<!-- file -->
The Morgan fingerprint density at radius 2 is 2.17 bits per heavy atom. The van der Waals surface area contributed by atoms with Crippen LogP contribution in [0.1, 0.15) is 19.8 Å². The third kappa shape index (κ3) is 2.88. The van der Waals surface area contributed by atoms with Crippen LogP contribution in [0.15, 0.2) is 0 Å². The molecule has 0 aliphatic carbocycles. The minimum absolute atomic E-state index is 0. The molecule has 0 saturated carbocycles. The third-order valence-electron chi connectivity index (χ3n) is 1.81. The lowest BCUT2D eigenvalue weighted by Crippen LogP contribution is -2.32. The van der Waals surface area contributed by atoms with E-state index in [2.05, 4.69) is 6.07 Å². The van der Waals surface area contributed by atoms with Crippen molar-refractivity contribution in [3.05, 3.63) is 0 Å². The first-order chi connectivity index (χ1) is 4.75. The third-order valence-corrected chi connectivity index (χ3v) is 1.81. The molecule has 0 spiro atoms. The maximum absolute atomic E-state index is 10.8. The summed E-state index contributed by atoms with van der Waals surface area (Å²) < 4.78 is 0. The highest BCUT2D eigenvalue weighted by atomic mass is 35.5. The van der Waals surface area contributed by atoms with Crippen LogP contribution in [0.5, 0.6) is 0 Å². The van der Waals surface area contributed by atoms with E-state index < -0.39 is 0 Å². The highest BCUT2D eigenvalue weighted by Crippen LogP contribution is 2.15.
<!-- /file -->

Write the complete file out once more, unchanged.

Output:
The Morgan fingerprint density at radius 2 is 2.17 bits per heavy atom. The van der Waals surface area contributed by atoms with Crippen LogP contribution in [0.1, 0.15) is 19.8 Å². The third kappa shape index (κ3) is 2.88. The van der Waals surface area contributed by atoms with Crippen LogP contribution in [0.15, 0.2) is 0 Å². The molecule has 0 aliphatic carbocycles. The minimum absolute atomic E-state index is 0. The molecule has 0 saturated carbocycles. The third-order valence-electron chi connectivity index (χ3n) is 1.81. The lowest BCUT2D eigenvalue weighted by Crippen LogP contribution is -2.32. The van der Waals surface area contributed by atoms with E-state index in [2.05, 4.69) is 6.07 Å². The van der Waals surface area contributed by atoms with Crippen molar-refractivity contribution in [3.05, 3.63) is 0 Å². The first-order chi connectivity index (χ1) is 4.75. The third-order valence-corrected chi connectivity index (χ3v) is 1.81. The molecule has 0 spiro atoms. The maximum absolute atomic E-state index is 10.8. The summed E-state index contributed by atoms with van der Waals surface area (Å²) < 4.78 is 0. The highest BCUT2D eigenvalue weighted by atomic mass is 35.5. The van der Waals surface area contributed by atoms with Crippen LogP contribution in [0.5, 0.6) is 0 Å². The van der Waals surface area contributed by atoms with E-state index < -0.39 is 0 Å². The highest BCUT2D eigenvalue weighted by Crippen LogP contribution is 2.15.